In the Book of Kings, the prophet Elijah finds himself alone in the wilderness, having fled for his life from powerful people who want him dead. There in a cave he seeks refuge, and God’s guidance. God asks what he’s doing, and then as if to help him really hear the question deeply, God calls him out of the cave and parades before him an awesome display of nature’s might.
There was a great and mighty wind, splitting mountains and shattering rocks by the power of ADONAI; but ADONAI was not in the wind. After the wind — an earthquake; but ADONAI was not in the earthquake. After the earthquake — fire; but ADONAI was not in the fire. And after the fire — a  kol d’mamah dakah [often, "still small voice"; better, "small whispering voice"]. When Elijah heard it, he wrapped his face with his robe and went out and stood at the entrance of the cave. And behold a voice speaking to him: “Why are you here, Elijah?”

(1 Kings 19:11-13)
The wind, earthquake, and fire, like so much of the technology we’re addicted to, are impressive and compelling at first. But they lack depth. Each time we are told, God was not in them. Only when Elijah -- when we -- can step back from all the noise and chatter can we even hear the kol d’mamah dakah, the small whispering voice, calling us to a higher purpose.

The first thing Elijah hears after the stillness is a question: why are you here? Those who meditate regularly can probably relate: when the pressures and anxieties of life fall away, the door opens to reconnect with your purpose. We are called to be more intentional about our life’s mission, and the meaning of our days. But first we must set aside, at least for a time, those distractions that get in the way of our deeper questions. And we must guide our children to do the same, because what they’re learning out there is not to be still, or to simplify, or to slow down, but rather to go faster, to have more, to do more, all the time.

On the relentless pursuit of more, our tradition speaks with wisdom and warning. “Ben Zoma said: Who is rich? He who delights in his lot” (Talmud Bavli Shabbat 32a). Pirkei Avot teaches, “More wealth, more worry” (Avot 2:8) – or as one translator put it, “The more you get, the more you fret”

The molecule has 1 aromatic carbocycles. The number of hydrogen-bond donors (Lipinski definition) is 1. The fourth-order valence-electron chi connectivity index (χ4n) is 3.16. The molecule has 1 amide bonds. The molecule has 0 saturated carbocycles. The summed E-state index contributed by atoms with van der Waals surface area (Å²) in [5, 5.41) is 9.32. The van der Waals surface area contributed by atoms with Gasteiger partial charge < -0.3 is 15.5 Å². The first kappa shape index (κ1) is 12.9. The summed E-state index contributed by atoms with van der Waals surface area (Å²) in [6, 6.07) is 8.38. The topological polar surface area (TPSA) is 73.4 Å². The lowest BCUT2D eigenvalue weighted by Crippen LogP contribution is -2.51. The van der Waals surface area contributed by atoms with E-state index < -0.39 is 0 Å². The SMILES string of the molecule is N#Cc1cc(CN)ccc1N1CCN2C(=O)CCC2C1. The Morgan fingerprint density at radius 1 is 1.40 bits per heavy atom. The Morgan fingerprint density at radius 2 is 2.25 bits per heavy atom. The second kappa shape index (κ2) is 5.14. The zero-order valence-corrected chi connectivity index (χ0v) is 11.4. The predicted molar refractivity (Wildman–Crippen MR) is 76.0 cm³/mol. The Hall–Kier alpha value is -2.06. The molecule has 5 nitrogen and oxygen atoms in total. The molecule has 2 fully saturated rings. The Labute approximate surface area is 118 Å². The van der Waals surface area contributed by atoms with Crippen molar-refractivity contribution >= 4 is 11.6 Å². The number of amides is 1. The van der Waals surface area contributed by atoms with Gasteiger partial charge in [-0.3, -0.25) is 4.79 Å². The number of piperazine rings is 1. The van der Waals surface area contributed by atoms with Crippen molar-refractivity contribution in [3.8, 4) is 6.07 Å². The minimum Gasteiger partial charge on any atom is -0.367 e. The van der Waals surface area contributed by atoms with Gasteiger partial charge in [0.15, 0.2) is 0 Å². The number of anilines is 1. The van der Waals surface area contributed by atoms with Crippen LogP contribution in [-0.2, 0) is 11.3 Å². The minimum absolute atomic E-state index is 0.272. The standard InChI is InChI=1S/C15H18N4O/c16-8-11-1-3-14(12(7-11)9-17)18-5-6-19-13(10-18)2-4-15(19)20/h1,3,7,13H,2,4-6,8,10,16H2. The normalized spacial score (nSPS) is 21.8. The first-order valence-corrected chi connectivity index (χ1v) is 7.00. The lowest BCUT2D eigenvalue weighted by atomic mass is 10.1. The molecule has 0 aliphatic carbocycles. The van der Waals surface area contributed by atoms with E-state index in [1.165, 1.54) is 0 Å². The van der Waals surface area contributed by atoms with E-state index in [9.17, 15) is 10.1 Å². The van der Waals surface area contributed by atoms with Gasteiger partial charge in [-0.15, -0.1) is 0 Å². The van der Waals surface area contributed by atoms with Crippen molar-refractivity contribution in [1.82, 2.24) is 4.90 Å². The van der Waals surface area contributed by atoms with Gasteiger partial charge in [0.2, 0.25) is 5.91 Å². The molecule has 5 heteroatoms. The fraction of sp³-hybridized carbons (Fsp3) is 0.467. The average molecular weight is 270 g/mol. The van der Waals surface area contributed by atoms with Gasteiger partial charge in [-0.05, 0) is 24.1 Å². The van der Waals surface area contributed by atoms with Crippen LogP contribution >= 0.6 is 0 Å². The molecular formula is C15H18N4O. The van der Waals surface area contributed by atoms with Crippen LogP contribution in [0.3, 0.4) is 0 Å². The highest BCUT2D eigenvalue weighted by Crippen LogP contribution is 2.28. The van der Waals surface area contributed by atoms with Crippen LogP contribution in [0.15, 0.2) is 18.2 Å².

(Book of Legends, 604:345).

To counteract these cultural forces, Rabbi Abraham Joshua Heschel, poet-philosopher of Judaism, explains why Shabbat is exactly what we need:

In the tempestuous ocean of time and toil there are islands of stillness where man may enter a harbor and reclaim his dignity. The island is the seventh day, the Sabbath, a day of detachment from things, instruments, and practical affairs as well as of attachment to the spirit.

(Heschel, The Sabbath)

As one commentator put it, “Daily life is often noisy and chaotic; spiritual growth is nearly impossible in that kind of environment... [Shabbat] allows one to become quiet and listen for that still, small voice.” In her recent book The Sabbath World, Judith Shulevitz brings the point home to us.
The old-time Sabbath does not fit comfortably in our lives... Our schedules are not the only thing the Sabbath would disrupt if it could. It would also rip a hole in all the shimmering webs that give modern life its pleasing aura of weightlessness--the networks that zap digitized voices and money and data from server to iPhone to GPS...
There is something gorgeously naive about the Sabbath. To forbid people their tools and machines and commercial transactions, to reduce their social contacts to those who live no more than a village’s distance away--it seems a child’s idea, really, of life before civilization... 
The rabbis say the Sabbath is a taste of the world to come. Me, I think it’s an aftertaste of infancy. It’s a fantasy of perfect wholeness. If adult life is divided, the Sabbath is when we become one--with our family, with our community, with God...
Finally, one last commercial.

Slow Turtle •

I wanted to leave you with that one, especially the moment when the girl who expresses an independent thought is met with a patronizing, dismissive GROAN by the poor excuse for an adult. It’s not easy to go against the cultural grain. When you do, that’s often how people react. But it’s good to be the slow turtle sometimes, even when the world is yelling at you to pick up the pace.

May the new year bring us new awareness of the limitations of the “bigger, faster, more” mindset, and teach us to simplify, to slow down, and to find moments of stillness, to reconnect with our purpose and the people who matter most. 

L’shanah tovah.


Additional AT&T ads, in case you want to be even more depressed:

What’s better: being better, or worse?

Go Big or Go Home
Basketball in big fancy stadium or small driveway?

Pickle Roll